Angkor Archaeological Park continues to generate the bulk of tourism revenue for the country from its ticket sales, despite a hike in admission fee last year, as foreigners marvel at the iconic temple.
Local authorities managing the temple complex forecast the figures could touch $117 million by year end, with about 2.6 million foreigners visiting the Angkor Wat, located in Siem Reap.
The temple complex remains the top tourist dollar earner compared to two other famous world heritage sites – Preah Vihear Temple located in Preah Vihear province and the Sambor Prei Kuk Archaeological Site in Kampong Thom province.
“There was a seven per cent growth in tourist arrivals this year and visitors from 193 countries visited the temple and 43 per cent of the total tourists are from China.
“Foreigners still come to see the temple heritage and during peak periods the place is packed. It is even hard to book hotel rooms,” Angkor Enterprise Executive Director Ly Se told The Post.
In February last year, authorities raised the admission fees for foreign visitors to the UNESCO (United Nations Educational, Scientific and Cultural Organization) world heritage complex to $37 for a single day entry, $62 for a three-day ticket and $72 for a week-long visit. Previously, the fees were $20, $40 and $60 respectively.
While tourist dollars continue to flow, policy makers are working on strategies to woo more foreigners as regional tourism is becoming competitive and neighbouring countries such as Thailand, and emerging Indonesia and the Philippines are aggressively promoting their own tourism products to earn tourism revenue.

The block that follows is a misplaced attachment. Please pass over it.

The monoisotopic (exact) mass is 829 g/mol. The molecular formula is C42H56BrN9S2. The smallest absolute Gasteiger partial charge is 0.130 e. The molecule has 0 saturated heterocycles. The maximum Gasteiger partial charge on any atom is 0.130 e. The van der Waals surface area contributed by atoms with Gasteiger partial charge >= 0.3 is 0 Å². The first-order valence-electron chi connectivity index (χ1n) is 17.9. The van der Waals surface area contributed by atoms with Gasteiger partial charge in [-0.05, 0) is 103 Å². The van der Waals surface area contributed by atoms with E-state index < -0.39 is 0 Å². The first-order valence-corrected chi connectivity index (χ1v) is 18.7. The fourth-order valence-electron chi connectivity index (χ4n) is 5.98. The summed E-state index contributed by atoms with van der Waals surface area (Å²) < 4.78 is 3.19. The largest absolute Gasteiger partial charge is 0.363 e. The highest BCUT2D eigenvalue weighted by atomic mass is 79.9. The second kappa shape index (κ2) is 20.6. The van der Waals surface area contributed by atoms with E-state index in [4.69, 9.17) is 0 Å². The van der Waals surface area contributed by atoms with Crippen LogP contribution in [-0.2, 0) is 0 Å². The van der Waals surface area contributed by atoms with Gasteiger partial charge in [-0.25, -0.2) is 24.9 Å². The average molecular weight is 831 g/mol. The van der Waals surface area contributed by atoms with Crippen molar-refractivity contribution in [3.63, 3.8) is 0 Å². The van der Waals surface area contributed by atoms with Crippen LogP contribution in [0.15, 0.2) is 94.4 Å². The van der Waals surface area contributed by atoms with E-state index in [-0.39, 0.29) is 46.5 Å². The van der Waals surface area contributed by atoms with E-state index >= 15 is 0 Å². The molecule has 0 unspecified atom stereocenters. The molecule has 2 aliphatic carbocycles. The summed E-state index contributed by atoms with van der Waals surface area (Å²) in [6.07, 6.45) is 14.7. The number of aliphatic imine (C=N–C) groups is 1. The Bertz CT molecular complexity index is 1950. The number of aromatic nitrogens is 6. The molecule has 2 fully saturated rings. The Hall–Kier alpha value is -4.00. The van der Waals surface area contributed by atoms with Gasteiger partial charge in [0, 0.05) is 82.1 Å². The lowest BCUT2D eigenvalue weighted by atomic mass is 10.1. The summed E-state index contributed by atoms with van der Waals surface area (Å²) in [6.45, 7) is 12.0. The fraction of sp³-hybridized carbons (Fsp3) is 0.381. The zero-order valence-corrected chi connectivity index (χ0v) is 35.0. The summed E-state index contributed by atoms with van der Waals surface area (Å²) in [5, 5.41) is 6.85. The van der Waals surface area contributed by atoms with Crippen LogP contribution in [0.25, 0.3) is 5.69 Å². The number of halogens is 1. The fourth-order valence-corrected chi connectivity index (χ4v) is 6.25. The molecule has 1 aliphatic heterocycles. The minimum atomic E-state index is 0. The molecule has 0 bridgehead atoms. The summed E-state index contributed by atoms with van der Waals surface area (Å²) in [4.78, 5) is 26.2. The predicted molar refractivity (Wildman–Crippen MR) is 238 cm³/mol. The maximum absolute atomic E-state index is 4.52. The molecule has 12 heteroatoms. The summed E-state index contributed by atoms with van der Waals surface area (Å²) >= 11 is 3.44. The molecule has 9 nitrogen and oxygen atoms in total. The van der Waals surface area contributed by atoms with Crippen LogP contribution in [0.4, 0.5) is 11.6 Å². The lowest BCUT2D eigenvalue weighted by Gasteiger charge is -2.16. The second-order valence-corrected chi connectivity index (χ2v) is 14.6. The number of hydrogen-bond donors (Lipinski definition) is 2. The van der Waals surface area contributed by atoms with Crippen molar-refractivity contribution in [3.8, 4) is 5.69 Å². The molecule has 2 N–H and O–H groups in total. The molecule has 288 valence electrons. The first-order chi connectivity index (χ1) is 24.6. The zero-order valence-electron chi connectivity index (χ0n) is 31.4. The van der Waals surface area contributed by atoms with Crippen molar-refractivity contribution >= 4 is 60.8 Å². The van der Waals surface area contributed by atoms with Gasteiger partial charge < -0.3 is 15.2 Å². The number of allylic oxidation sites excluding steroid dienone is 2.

Tourist arrivals at the iconic temple showed a sign of dip this year, to about seven per cent growth, compared to 12 per cent growth last year. Until December 20 this year, 2.55 million arrivals were recorded.
“It is very difficult for us to maintain a double digit growth every year, people are coming to visit the temple and its unlike going for shopping in places like Singapore or Malaysia. We need to expect new arrivals and have to build more infrastructure,” he added.
Authorities are turning to the power of technology, especially for the sale of entry tickets to the temple and to sustain a steady flow of tourists every year.
Se said the management is trying to ease ticket sales to Angkor Wat, by allowing hotels to sell and also promote online bookings, and test-runs are being carried out before these systems can be fully implemented.
At present, tourists need to purchase their tickets at the Angkor Enterprise complex in Siem Reap, about five kilometres drive from the temple site, which can be cumbersome as counters could be packed during peak season.
The government is also implementing the Tourism Development Strategic Master Plan 2012 to 2020 to develop the industry in provinces and cities, and attract more investments to improve infrastructure and create new tourism products.
Cambodia’s tourism sector is experiencing a remarkable growth, as foreigners flock to see the country’s natural beauty and cultural attractions. Last year, the Kingdom earned $3.63 billion in tourist revenue, a 13 per cent jump compared to the previous year, according to the Ministry of Tourism.
More than three million foreign tourists arrived in the first half of this year and the government is targeting 6.2 million in 2018, and seven million visitors in 2020.
Chinese tourists top the list, followed by tourists from Vietnam, Laos, Thailand and South Korea.
Last year, the total contribution of the travel and tourism sector to the Kingdom’s gross domestic product (GDP) was about $7 billion or 32.4 per cent of the GDP, and the sector created about 2.67 million jobs for Cambodians.